Building and operating cathedrals has never been an easy or noncontroversial task. In recent years, several Episcopal Church dioceses have simply given up and closed the doors of their cathedral sanctuaries, often because of the decline of the congregations inside those buildings.
At the same time, far too many Episcopalians on the doctrinal left and the right have been lawyered up for decades, involved in lawsuits that are rooted in disputes about doctrine, but almost always end up focusing on property, buildings, trust funds and sacred assets.
It doesn't help if your cathedral is shaken by a literal earthquake, as well as the tremors of lawsuits and demographics. As most journalists know who follow trends in American religion, membership in the Episcopal Church has declined from about 3.6 million in the glory days of the '60s to about 1.8 million today.
This brings us to a recent New York Times story talking about the struggles to rebuild the National Cathedral in Washington, D.C. -- both the earthquake-damaged sanctuary and the human congregation in its pews. Here are the crucial summary paragraphs that set the stage:
Almost four years after a magnitude-5.8 earthquake shook the site -- cracking finials and half a dozen flying buttresses and sending pieces of pinnacles tumbling hundreds of feet -- the National Cathedral is struggling to piece itself back together, physically and financially, even as contractors put the finishing touches on the $10 million first phase of repairs to the interior.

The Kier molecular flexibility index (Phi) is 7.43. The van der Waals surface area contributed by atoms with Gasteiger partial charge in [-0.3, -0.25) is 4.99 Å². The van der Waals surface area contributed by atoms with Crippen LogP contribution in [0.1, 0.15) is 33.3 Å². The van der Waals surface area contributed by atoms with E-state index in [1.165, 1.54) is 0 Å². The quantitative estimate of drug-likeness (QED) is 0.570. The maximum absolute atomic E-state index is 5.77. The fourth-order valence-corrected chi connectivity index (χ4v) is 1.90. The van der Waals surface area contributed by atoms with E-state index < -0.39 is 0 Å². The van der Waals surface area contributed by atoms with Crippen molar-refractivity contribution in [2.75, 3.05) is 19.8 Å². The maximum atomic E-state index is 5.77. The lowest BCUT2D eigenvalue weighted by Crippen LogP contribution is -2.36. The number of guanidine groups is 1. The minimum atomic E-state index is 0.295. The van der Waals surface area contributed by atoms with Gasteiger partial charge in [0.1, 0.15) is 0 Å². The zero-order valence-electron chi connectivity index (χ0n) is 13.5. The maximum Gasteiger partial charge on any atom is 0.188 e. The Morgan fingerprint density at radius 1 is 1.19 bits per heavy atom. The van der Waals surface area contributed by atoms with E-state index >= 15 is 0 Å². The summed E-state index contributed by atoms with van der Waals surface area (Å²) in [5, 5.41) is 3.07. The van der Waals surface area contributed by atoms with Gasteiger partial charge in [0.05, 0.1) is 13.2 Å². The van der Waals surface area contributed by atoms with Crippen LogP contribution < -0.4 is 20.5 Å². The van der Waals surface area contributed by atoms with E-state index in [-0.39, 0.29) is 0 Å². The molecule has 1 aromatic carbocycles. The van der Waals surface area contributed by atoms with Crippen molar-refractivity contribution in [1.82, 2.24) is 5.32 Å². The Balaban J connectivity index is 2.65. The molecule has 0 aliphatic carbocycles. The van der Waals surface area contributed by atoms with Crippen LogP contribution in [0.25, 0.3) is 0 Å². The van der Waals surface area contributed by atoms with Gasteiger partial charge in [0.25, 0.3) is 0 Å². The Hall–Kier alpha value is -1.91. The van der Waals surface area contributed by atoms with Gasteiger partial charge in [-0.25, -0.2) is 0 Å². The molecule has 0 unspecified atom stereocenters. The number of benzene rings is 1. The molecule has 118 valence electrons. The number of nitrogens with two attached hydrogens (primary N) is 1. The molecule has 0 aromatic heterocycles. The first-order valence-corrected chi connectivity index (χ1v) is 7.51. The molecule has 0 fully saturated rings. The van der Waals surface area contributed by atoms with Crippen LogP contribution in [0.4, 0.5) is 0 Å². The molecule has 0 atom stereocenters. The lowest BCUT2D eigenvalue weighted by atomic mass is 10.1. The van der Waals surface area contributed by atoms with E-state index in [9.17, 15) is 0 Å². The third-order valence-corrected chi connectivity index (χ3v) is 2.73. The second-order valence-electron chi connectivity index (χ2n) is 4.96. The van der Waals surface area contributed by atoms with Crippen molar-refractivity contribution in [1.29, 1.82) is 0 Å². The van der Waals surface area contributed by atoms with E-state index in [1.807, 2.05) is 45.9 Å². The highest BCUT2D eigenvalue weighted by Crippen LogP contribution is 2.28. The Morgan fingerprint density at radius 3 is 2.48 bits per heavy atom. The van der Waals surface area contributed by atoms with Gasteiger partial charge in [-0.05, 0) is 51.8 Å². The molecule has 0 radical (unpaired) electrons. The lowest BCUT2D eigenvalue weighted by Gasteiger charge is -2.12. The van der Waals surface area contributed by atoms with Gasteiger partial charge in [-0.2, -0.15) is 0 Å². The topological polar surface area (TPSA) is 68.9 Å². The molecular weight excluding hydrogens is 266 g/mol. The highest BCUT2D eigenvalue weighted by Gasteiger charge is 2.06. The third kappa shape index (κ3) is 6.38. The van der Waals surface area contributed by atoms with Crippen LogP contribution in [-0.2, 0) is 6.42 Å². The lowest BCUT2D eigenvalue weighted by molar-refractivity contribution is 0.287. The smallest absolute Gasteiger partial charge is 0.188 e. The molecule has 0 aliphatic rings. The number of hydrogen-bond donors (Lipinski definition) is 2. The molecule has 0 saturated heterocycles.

Before the earthquake damage, years of shortsightedness by church leaders, little known to outsiders, left the cathedral in need of millions of dollars in repairs and exposed to the worst of the 2008-09 financial crisis, when it had to cut its budget in half and lay off almost 100 out of its 170 full-time employees.
“That is not even a hemorrhage. That is a total collapse,” said the Rev. Howard Anderson, who from 2004 to 2008 led the Cathedral College, a widely respected continuing education center tied to the cathedral that closed during the crisis.
The cathedral is, of course, both a congregation with its own leadership and budget and the cathedral church of the highly symbolic, and doctrinally progressive, Episcopal Diocese of Washington. It is also the symbolic set of the national Episcopal Church. The bottom line: Episcopal leaders say they need close to $200 million to once again make the cathedral operation stable, on several levels.
The big idea for this piece is stated in this next chunk of text: In order to pull out of its funk, the National Cathedral (as well as the Episcopal Church and oldline Protestantism in general) needs to get more progressive and change with the times (no pun intended).
The financial setbacks have come as the cathedral struggles, like almost all mainline Protestant congregations, to find its footing in an increasingly pluralistic religious landscape.